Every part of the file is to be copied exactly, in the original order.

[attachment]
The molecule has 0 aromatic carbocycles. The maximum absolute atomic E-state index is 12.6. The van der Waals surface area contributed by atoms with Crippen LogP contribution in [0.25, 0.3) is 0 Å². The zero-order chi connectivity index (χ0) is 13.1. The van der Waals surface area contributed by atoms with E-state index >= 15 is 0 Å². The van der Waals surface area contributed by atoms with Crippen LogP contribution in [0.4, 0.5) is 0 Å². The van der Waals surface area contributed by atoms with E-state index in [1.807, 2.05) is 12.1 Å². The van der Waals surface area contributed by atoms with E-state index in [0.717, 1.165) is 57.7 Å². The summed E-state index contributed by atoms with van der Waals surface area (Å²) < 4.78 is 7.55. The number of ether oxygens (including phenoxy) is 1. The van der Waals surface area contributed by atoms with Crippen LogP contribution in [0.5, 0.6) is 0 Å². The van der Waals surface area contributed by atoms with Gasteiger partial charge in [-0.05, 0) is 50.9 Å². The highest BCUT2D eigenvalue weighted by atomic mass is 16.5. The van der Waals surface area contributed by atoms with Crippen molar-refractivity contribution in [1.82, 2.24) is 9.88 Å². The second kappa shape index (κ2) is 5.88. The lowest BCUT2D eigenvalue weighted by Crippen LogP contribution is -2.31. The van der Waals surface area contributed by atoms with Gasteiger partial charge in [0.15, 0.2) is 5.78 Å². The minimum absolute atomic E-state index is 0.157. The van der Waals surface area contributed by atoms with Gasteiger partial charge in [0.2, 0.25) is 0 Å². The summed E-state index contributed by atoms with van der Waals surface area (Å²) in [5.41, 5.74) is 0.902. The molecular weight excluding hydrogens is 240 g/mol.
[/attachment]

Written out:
The molecule has 0 aromatic carbocycles. The maximum absolute atomic E-state index is 12.6. The van der Waals surface area contributed by atoms with Crippen LogP contribution in [0.25, 0.3) is 0 Å². The zero-order chi connectivity index (χ0) is 13.1. The van der Waals surface area contributed by atoms with E-state index >= 15 is 0 Å². The van der Waals surface area contributed by atoms with Crippen LogP contribution in [0.4, 0.5) is 0 Å². The van der Waals surface area contributed by atoms with E-state index in [1.807, 2.05) is 12.1 Å². The van der Waals surface area contributed by atoms with E-state index in [0.717, 1.165) is 57.7 Å². The summed E-state index contributed by atoms with van der Waals surface area (Å²) < 4.78 is 7.55. The number of ether oxygens (including phenoxy) is 1. The van der Waals surface area contributed by atoms with Crippen LogP contribution in [0.5, 0.6) is 0 Å². The van der Waals surface area contributed by atoms with Gasteiger partial charge in [-0.05, 0) is 50.9 Å². The highest BCUT2D eigenvalue weighted by atomic mass is 16.5. The van der Waals surface area contributed by atoms with Crippen molar-refractivity contribution in [1.82, 2.24) is 9.88 Å². The second kappa shape index (κ2) is 5.88. The lowest BCUT2D eigenvalue weighted by Crippen LogP contribution is -2.31. The van der Waals surface area contributed by atoms with Gasteiger partial charge in [0.15, 0.2) is 5.78 Å². The minimum absolute atomic E-state index is 0.157. The van der Waals surface area contributed by atoms with Gasteiger partial charge in [0.2, 0.25) is 0 Å². The summed E-state index contributed by atoms with van der Waals surface area (Å²) in [5.41, 5.74) is 0.902. The molecular weight excluding hydrogens is 240 g/mol.